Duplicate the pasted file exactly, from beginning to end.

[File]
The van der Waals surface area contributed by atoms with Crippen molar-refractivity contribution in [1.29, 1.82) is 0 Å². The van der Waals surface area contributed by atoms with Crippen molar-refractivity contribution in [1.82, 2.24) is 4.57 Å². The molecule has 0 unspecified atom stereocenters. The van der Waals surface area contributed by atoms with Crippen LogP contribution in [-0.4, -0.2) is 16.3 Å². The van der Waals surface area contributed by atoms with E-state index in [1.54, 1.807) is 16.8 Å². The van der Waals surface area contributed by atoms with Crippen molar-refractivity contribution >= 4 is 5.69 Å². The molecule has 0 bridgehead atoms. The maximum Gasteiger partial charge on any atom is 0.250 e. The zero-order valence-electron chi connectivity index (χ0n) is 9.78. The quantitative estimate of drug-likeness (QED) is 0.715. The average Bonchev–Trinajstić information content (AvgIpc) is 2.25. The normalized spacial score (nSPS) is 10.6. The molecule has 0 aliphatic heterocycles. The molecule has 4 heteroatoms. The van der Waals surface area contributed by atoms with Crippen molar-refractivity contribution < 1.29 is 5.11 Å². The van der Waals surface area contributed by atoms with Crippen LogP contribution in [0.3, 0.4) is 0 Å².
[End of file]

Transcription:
The van der Waals surface area contributed by atoms with Crippen molar-refractivity contribution in [1.29, 1.82) is 0 Å². The van der Waals surface area contributed by atoms with Crippen molar-refractivity contribution in [1.82, 2.24) is 4.57 Å². The molecule has 0 unspecified atom stereocenters. The van der Waals surface area contributed by atoms with Crippen LogP contribution in [-0.4, -0.2) is 16.3 Å². The van der Waals surface area contributed by atoms with E-state index in [1.54, 1.807) is 16.8 Å². The van der Waals surface area contributed by atoms with Crippen molar-refractivity contribution >= 4 is 5.69 Å². The molecule has 0 bridgehead atoms. The maximum Gasteiger partial charge on any atom is 0.250 e. The zero-order valence-electron chi connectivity index (χ0n) is 9.78. The quantitative estimate of drug-likeness (QED) is 0.715. The average Bonchev–Trinajstić information content (AvgIpc) is 2.25. The normalized spacial score (nSPS) is 10.6. The molecule has 0 aliphatic heterocycles. The molecule has 4 heteroatoms. The van der Waals surface area contributed by atoms with Crippen molar-refractivity contribution < 1.29 is 5.11 Å². The van der Waals surface area contributed by atoms with Crippen LogP contribution in [0.3, 0.4) is 0 Å².